COMMUTE’s BRT Plan: A Denser Network and Interborough Lines
COMMUTE's proposals for BRT routes in the five boroughs, shown next to DOT's current plan. View an enlarged version.
As part of its "Sustainability Watch" series this week, Gotham Gazette ran a great piece on Bus Rapid Transit by Joan Byron of the Pratt Center for Community Development. Byron is one of the organizers at COMMUTE (Communities United for Transportation Equity), a coalition of community groups that has advocated for congestion pricing and BRT as means to address inequities in transit access. Now that pricing is on hold at best, Byron argues that there's even more reason to allocate funds to a cost-effective BRT network:
With both the one-time shot of federal funding and the projected $500 million per year in net revenues from congestion pricing off the table for the moment, BRT may be more important than ever. The MTA Capital Plan has, in words of Straphangers Campaign spokesman Gene Russianoff, "more hole than plan," with less than $12 billion of a five-year, $29 billion shopping list accounted for. As the rail and subway projects envisioned in that plan recede into the future, BRT makes more sense than ever. It will not prevent us from building light rail or subways in the future, but for now it makes intelligent use of the infrastructure we already have -- our streets.
After applauding the roll-out of Select Bus Service in the Bronx, Byron suggests a few ways BRT plans can be pushed further:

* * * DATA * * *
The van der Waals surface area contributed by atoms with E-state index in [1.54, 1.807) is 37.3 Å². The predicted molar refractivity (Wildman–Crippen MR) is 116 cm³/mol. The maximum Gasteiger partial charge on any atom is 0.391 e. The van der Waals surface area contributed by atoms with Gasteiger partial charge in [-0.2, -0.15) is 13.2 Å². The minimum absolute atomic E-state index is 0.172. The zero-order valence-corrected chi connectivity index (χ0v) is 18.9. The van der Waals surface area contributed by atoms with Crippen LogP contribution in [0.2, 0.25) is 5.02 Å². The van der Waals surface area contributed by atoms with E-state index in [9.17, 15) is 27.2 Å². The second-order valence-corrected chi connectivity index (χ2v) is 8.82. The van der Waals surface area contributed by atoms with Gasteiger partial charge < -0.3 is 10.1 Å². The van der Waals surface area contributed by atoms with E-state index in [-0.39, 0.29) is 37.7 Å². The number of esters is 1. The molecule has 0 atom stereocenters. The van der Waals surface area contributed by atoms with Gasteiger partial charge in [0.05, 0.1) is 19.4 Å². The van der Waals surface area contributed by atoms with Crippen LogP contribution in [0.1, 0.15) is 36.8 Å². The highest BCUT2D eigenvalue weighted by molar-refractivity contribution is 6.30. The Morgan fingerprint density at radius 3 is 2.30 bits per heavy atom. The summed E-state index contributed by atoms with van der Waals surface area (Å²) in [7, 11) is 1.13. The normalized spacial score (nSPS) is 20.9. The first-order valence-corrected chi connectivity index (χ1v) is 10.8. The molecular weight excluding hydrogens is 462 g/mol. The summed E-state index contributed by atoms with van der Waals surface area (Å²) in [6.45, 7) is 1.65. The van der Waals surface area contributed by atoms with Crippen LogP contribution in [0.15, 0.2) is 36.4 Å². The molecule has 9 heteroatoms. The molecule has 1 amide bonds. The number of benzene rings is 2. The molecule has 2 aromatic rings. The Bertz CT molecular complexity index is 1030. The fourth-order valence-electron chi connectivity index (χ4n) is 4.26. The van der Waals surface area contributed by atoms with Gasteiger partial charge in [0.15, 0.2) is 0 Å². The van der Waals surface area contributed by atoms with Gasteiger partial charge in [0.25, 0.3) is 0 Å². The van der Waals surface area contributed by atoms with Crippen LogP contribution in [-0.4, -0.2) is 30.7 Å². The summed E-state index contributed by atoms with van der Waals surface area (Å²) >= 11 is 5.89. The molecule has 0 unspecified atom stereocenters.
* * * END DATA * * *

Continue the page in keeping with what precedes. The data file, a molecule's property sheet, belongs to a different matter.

The pilot program confined each route to its respective borough, so that the Rogers Avenue/Nostrand Avenue route in Brooklyn would serve a dense and underserved slice of East Flatbush, Crown Heights and Bushwick - but then dump passengers at Williamsburg Bridge plaza, presumably to elbow their way onto already full J, M and Z trains to get into Manhattan. Since the transportation department is already planning to put a dedicated bus lane on the Williamsburg Bridge, it would be logical to connect the Brooklyn BRT route to the also-planned First/Second Avenue BRT.
And, if you want another reason to run Sheldon Silver out of Albany, here it is:
Though dedicating lanes to buses presents a political challenge, BRT complements plans to reduce car use by making more efficient use of street space. There are a number of ways to ensure that the lanes are used by buses and buses alone. The lanes can be physically protected, but license plate cameras on the buses themselves are a more elegant solution -- letting the buses themselves nab the drivers who infringe on their space. However, enforcement cameras face an uncertain fate in the state legislature, where Assembly Speaker Sheldon Silver has thus far resisted pressure to authorize additional red-light cameras in the city.